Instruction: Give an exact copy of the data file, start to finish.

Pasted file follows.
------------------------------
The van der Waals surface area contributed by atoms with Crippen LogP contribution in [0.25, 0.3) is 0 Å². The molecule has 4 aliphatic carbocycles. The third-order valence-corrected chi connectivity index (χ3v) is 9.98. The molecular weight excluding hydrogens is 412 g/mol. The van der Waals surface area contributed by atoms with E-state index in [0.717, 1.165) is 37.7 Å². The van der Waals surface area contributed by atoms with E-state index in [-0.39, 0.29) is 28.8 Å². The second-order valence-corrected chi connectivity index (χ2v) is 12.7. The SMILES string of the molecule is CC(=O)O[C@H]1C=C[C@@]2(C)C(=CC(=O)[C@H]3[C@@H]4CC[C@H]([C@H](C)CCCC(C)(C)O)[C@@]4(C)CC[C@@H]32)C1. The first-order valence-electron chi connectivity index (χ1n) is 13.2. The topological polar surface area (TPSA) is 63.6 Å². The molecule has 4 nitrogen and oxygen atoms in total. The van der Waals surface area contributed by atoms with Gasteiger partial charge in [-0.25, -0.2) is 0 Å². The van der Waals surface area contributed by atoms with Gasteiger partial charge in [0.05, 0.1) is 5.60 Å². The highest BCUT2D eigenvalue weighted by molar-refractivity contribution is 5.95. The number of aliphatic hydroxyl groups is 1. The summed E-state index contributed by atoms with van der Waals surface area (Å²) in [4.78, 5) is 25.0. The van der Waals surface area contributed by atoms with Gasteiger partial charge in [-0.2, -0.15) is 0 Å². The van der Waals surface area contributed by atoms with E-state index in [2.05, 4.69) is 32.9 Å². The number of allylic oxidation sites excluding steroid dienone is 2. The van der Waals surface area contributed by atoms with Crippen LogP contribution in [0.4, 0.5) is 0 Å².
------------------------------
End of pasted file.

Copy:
The van der Waals surface area contributed by atoms with Crippen LogP contribution in [0.25, 0.3) is 0 Å². The molecule has 4 aliphatic carbocycles. The third-order valence-corrected chi connectivity index (χ3v) is 9.98. The molecular weight excluding hydrogens is 412 g/mol. The van der Waals surface area contributed by atoms with E-state index in [0.717, 1.165) is 37.7 Å². The van der Waals surface area contributed by atoms with E-state index in [-0.39, 0.29) is 28.8 Å². The second-order valence-corrected chi connectivity index (χ2v) is 12.7. The SMILES string of the molecule is CC(=O)O[C@H]1C=C[C@@]2(C)C(=CC(=O)[C@H]3[C@@H]4CC[C@H]([C@H](C)CCCC(C)(C)O)[C@@]4(C)CC[C@@H]32)C1. The first-order valence-electron chi connectivity index (χ1n) is 13.2. The topological polar surface area (TPSA) is 63.6 Å². The molecule has 4 nitrogen and oxygen atoms in total. The van der Waals surface area contributed by atoms with Gasteiger partial charge in [-0.25, -0.2) is 0 Å². The van der Waals surface area contributed by atoms with Gasteiger partial charge in [0.05, 0.1) is 5.60 Å². The highest BCUT2D eigenvalue weighted by molar-refractivity contribution is 5.95. The number of aliphatic hydroxyl groups is 1. The summed E-state index contributed by atoms with van der Waals surface area (Å²) in [4.78, 5) is 25.0. The van der Waals surface area contributed by atoms with Gasteiger partial charge in [-0.2, -0.15) is 0 Å². The van der Waals surface area contributed by atoms with E-state index in [2.05, 4.69) is 32.9 Å². The number of allylic oxidation sites excluding steroid dienone is 2. The van der Waals surface area contributed by atoms with Crippen LogP contribution in [0.4, 0.5) is 0 Å².